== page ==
This important Gelugpa monastery, founded in 1419, contains numerous temples filled with splendid murals and icons. Originally it was a hermitage for Tsongkhapa and a few of his top students. Within a couple hundred of years it housed more than 5,000 monks.
On the clockwise pilgrimage route, start at the two buildings that will take up most of your visit. Sera Me Tratsang, founded in 1419, has a dukhang (assembly hall) rebuilt in 1761 with murals depicting
Buddha's life. Among the five chapels along the north wall, the one with its exterior adorned with skeletons and skulls is unforgettable. The complex's oldest surviving structure, Ngagpa Tratsang, is a three-story college for tantric studies. Here you'll find statues of famous lamas and murals depicting paradise.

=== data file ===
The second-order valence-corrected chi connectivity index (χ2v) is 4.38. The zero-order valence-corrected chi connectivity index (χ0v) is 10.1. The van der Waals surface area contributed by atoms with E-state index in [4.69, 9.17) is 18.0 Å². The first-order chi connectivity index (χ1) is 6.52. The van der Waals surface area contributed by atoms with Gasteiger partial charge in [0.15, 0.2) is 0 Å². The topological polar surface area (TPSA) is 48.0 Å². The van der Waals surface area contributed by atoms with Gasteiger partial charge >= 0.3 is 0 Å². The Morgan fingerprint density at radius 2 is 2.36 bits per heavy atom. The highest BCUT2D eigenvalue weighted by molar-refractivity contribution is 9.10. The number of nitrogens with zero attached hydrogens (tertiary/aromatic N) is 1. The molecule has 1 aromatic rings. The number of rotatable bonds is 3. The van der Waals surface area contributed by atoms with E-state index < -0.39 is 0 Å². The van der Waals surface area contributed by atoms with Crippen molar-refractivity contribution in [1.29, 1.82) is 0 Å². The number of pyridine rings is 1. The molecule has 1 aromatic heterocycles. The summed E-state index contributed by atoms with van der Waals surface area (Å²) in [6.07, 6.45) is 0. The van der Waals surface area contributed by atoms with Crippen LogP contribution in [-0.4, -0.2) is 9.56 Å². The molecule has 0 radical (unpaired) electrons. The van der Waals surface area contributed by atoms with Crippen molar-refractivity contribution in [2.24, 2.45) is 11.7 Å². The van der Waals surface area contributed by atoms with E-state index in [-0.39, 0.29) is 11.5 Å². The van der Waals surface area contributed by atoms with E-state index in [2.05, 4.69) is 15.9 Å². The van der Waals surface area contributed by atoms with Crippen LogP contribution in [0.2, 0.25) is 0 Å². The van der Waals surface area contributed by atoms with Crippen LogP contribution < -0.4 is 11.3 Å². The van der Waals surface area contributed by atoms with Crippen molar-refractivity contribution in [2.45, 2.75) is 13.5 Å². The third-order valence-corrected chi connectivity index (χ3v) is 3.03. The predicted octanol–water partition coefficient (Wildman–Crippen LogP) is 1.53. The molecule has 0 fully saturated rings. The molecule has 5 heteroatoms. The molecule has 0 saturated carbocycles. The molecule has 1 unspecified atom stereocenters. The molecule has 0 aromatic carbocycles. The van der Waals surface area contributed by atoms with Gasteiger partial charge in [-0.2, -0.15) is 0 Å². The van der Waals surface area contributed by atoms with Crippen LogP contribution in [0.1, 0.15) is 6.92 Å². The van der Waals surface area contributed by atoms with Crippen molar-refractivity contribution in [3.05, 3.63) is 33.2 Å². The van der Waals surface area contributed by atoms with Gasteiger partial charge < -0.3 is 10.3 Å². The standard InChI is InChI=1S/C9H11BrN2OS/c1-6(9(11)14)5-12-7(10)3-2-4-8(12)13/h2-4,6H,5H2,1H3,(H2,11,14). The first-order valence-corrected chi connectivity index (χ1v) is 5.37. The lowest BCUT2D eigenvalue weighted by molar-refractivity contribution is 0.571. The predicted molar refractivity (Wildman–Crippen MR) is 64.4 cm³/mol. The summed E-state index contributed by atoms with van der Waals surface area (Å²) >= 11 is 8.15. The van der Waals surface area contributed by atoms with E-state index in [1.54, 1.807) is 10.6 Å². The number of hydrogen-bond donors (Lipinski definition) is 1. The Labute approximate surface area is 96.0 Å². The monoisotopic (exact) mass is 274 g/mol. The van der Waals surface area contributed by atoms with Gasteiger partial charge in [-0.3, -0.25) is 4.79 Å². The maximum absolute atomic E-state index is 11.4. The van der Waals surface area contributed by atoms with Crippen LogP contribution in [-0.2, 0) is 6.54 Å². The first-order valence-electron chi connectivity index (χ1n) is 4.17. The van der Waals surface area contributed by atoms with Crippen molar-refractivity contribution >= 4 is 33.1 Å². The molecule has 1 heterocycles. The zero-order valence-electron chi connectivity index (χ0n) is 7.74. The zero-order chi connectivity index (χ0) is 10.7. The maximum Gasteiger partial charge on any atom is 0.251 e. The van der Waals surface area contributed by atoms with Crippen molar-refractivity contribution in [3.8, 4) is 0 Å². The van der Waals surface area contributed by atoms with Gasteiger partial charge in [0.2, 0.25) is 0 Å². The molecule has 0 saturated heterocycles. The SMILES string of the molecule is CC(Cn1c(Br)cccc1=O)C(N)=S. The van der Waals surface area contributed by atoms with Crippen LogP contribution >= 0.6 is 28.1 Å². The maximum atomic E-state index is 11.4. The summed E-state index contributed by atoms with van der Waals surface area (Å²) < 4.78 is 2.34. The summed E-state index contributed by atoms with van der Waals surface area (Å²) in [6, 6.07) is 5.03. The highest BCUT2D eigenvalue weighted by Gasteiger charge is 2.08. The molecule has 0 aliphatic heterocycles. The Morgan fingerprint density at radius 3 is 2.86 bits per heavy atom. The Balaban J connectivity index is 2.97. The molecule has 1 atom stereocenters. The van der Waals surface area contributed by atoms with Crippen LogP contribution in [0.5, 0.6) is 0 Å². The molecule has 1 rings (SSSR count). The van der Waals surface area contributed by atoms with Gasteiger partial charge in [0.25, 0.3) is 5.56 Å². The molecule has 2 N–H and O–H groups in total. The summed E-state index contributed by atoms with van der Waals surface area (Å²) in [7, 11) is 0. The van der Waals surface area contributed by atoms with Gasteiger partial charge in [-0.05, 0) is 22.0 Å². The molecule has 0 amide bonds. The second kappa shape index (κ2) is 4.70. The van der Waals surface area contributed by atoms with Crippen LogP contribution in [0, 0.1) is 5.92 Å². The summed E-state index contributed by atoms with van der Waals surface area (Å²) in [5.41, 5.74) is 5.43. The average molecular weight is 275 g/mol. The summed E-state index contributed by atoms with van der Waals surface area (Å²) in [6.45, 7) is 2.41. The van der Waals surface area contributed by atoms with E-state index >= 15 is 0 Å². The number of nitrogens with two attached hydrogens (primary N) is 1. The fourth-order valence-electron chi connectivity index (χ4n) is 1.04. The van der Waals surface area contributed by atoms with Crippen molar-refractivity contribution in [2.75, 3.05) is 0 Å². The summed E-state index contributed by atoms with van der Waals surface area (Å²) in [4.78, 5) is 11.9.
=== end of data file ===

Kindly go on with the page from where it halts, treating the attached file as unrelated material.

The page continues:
Continue to the four-story-high Sera Je Tratsang, where Manjashuri, the God of Wisdom, listens to monks engaged in philosophical debate in a courtyard just beyond the temple walls. The extremely animated debates—during which emphatic hand movements signify agreement or disagreement—take place daily starting at 3 am. Whatever your feelings are about the excitement of debates, this is one you don't want to miss.